The grid power Pgrid can be determined based on the measured grid voltage Ugrid and the measured current Igrid, e.g. measured at the LV or HV side of the transformer. Variations in the power reference Pref, i.e. variations per time unit, may be slope limited according to the slope limiter 312.

The damping power Pd is determined as the difference between the rotational speed of the grid wI_ and the synchronous machine rotational speed coVSM multiplied with the damping factor Dp. The rotational speed of the grid wI_, i.e. the grid frequency is determined from the measured grid voltage Ugrid.

The synchronous machine angle 0VSM is determined based on an integration of the synchronous machine rotational speed coVSM according to cor/s, where cor is the rated synchronous generator speed.

The chopper power Pchop can be determined dependent on a measured DC-link voltage, e.g. by means of a voltage detector arranged to measure the voltage over the DC-link capacitor 205 according to the equation Pchop=

chop_on*UDC*UDC/Rchop. Rchop is the resistance of the chopper resistor 207 and chop_on is a value between zero and one which indicates the duty-cycle of the switch 206, i.e. the fraction of time where the switch 206 is closed, where chop_on=0.5 may indicate that the switch is closed 50% of a switching period.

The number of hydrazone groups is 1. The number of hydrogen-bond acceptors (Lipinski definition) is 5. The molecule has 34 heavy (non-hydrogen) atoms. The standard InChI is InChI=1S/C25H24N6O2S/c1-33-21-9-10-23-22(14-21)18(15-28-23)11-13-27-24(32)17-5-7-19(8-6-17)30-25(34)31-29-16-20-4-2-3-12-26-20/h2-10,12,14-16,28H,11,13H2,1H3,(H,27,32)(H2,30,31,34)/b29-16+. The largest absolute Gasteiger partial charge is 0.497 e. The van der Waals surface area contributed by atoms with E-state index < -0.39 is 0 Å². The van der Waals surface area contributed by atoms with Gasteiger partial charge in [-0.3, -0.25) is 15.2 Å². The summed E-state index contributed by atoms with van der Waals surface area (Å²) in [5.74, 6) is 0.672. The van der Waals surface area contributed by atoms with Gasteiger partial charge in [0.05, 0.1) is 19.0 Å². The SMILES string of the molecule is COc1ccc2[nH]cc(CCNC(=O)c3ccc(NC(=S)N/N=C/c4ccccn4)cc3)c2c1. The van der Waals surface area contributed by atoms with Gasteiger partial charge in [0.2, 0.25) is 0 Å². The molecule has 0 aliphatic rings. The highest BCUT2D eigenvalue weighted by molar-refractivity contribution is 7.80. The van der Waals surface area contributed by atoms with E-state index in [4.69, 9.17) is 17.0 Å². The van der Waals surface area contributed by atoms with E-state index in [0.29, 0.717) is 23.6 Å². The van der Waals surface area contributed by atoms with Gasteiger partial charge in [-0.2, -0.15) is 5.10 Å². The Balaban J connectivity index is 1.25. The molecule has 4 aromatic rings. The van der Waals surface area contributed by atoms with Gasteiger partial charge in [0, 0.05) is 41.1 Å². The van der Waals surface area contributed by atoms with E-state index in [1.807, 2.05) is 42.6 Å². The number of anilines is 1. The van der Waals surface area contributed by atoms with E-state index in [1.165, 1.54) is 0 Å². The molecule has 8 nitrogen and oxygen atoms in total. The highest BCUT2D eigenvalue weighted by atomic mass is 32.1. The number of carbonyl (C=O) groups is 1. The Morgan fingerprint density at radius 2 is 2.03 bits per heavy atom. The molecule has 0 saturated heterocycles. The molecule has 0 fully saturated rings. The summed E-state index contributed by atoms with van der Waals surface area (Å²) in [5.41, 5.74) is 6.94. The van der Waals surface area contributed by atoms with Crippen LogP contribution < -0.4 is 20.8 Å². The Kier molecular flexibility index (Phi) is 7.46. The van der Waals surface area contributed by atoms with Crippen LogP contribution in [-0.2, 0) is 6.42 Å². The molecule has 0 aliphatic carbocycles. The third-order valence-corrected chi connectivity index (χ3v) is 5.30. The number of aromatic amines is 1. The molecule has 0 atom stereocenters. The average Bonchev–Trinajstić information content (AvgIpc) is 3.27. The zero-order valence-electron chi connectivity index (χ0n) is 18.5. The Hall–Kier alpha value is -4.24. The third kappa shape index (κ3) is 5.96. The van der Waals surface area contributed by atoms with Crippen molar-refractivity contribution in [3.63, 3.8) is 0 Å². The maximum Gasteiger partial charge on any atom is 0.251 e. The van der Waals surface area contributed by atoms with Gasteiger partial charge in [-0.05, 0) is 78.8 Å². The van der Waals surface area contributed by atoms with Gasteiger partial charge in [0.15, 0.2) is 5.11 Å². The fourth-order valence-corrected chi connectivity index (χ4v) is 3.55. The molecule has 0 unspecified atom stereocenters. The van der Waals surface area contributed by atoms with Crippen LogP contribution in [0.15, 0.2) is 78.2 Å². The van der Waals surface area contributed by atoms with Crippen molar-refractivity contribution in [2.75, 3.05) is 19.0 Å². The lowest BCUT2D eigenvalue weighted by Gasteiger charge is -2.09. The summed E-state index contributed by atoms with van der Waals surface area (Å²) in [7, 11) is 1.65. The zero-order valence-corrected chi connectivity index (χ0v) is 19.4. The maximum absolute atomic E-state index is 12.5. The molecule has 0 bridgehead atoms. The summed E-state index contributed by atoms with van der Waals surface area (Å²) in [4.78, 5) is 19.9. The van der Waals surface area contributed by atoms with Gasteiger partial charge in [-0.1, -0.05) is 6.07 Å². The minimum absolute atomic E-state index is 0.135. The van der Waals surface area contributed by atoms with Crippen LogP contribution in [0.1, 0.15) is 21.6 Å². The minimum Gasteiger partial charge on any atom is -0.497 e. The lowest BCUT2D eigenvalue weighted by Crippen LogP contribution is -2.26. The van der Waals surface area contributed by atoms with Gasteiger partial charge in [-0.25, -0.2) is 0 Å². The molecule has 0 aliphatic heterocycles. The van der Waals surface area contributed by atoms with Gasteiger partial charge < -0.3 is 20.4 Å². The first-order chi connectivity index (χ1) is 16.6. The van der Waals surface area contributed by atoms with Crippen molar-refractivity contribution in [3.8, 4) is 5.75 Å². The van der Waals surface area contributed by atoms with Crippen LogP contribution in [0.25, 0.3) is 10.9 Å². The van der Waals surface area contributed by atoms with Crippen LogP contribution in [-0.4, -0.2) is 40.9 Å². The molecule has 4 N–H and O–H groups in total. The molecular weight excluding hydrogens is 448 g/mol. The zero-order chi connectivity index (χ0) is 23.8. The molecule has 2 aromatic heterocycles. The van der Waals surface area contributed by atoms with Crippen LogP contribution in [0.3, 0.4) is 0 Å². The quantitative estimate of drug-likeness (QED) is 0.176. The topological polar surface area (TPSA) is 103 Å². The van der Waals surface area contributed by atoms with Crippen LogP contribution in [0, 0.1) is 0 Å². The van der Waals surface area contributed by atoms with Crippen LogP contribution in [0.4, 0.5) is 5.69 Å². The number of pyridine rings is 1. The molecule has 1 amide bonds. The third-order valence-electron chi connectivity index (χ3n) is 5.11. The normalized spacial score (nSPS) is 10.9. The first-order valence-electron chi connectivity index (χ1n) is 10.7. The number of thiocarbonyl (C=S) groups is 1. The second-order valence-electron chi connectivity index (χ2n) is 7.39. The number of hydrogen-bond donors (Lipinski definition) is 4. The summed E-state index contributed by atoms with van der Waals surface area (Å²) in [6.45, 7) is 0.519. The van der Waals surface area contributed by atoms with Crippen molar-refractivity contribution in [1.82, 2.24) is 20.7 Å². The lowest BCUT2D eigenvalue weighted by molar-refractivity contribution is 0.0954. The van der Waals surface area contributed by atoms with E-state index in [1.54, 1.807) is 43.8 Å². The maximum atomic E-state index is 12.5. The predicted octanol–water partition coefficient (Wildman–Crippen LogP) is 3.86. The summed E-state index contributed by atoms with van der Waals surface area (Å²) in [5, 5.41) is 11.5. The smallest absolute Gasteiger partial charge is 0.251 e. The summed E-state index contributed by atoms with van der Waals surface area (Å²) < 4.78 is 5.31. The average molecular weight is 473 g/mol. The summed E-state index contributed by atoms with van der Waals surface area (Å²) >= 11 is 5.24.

Fig. 3B shows an alternative virtual synchronous model 301 which is not based on a measured grid voltage Ugrid, but the damping part, e.g. the damping power Pd, is determined based on a high-pass filtering 313 of the synchronous machine rotational speed coVSM.

In general, the virtual synchronous model 301 determines the angle 0VSM of the virtual machine based on the combination of powers Pref - Pd - Pgrid - Pchop, the inertial integration model 311, e.g. implemented as l/(2Hs) and a feedback of the damping power Pd determined based on coVSM and an integration of coVSM.

The control systems 391 are implementable based on power values Pref, Pd,

Pgrid, Pchop but may equivalently be implemented based on corresponding torque values Tref, Td, Tgrid, Tchop based on the relationship where power equals torque times rotation frequency, e.g. the rotational speed of the grid coL. Fig. 4A illustrates a circuit 410 for determining a chopper power reference